GENTLEMEN BRONCOS: 2 STARS
“Gentlemen Broncos” is a coming-of-age, sci fi comedy about plagiarism. It’s also the latest film from “Napoleon Dynamite” director Jared Hess. That means it’s even more idiosyncratic than the description given in the first line of this review.
Written by Jared and (wife) Jerusha Hess “Gentlemen Broncos” tells the story of aspiring fantasy writer and home schooled teenage outcast Benjamin Purvis (Michael Angarano). He writes strange sci fi stories that lead people to ask if “some kind of weird surgery” inspired his work. After attending Cletus Fest, a fantasy convention where he hoped to pick up writing tips from his hero, writer Dr. Ronald Chevalier (Jemaine Clement), his creative life becomes complicated when his novel, “Yeast Lords,” is turned into an extremely low budget film, and plagiarized by Chevalier.
Up until now Hess’s films have been strange slices of life buoyed by strong comic performances and some good jokes. But what felt so fresh in “Napoleon Dynamite”—the oddball comic timing and unconventional American Grotesque casting—this time out feels gimmicky, as if Hess and company are masking a lack of original ideas with his tried and true and, by now, on his third film, somewhat tired trademarks. As a filmmaker he has a unique voice but, like the drunk guy at the party who speaks louder than everyone else to get his point across, Hess is stylistically shouting to cover a lack of jokes.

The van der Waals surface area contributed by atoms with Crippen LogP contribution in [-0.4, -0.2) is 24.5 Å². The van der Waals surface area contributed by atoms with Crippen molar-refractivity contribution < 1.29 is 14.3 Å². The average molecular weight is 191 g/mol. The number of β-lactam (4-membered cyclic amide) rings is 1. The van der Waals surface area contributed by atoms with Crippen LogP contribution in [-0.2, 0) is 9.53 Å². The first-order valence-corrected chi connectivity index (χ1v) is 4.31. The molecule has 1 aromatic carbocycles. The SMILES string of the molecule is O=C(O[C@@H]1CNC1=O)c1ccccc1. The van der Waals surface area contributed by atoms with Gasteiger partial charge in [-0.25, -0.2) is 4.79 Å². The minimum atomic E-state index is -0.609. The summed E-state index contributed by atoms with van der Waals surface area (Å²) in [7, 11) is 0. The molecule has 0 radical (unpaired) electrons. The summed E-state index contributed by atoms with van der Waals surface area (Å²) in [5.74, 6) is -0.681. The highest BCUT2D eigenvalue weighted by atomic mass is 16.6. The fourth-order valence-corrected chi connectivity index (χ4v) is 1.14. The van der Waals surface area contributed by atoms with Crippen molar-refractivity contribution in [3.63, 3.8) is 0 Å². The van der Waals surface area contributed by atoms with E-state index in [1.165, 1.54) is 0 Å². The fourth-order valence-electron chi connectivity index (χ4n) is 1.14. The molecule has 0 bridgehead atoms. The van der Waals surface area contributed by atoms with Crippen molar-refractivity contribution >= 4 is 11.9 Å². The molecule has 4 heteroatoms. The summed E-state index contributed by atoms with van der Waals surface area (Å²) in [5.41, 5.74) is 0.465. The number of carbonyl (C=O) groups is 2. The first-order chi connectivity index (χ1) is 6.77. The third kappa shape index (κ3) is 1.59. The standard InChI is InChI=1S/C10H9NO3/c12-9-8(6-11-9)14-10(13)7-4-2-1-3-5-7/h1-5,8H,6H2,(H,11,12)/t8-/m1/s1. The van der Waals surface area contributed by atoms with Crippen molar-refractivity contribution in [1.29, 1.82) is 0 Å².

Angarano, a talented young actor in the Michael Cera mode, is fine here but gets bowled over by a cast of curiosities. Jennifer Coolidge, as Benjamin’s mother rides the line between eccentric affectation and real life, raising a few laughs along the way, but Jemaine Clement, best known as half of “Flight of the Concords,” is nothing but eccentric affectation and hilariously so.
His take on the über pretentious novelist—who sounds like “Logan’s Run” era Michael York and signs off his speeches with the coda `May the glistening dome of the Borg queen shine her light on us all,”—is over-the-top and silly, but brings the funny.
In a tutorial to a class of aspiring writers he speaks of “the power of the suffix” when creating names for fantasy stories. Adding the suffix “onius,” “ainous” or “anous” he says, will yield the perfect name. For example, “bronco,” becomes “broncanous,” probably the best new word of the 21st century.
Unfortunately that’s the highlight, and that joke was given away in the trailer. “Gentleman Broncos” left me wanting more and less of Hess—more of the freshness he displayed in his earlier work, less of his clichéd trademarks.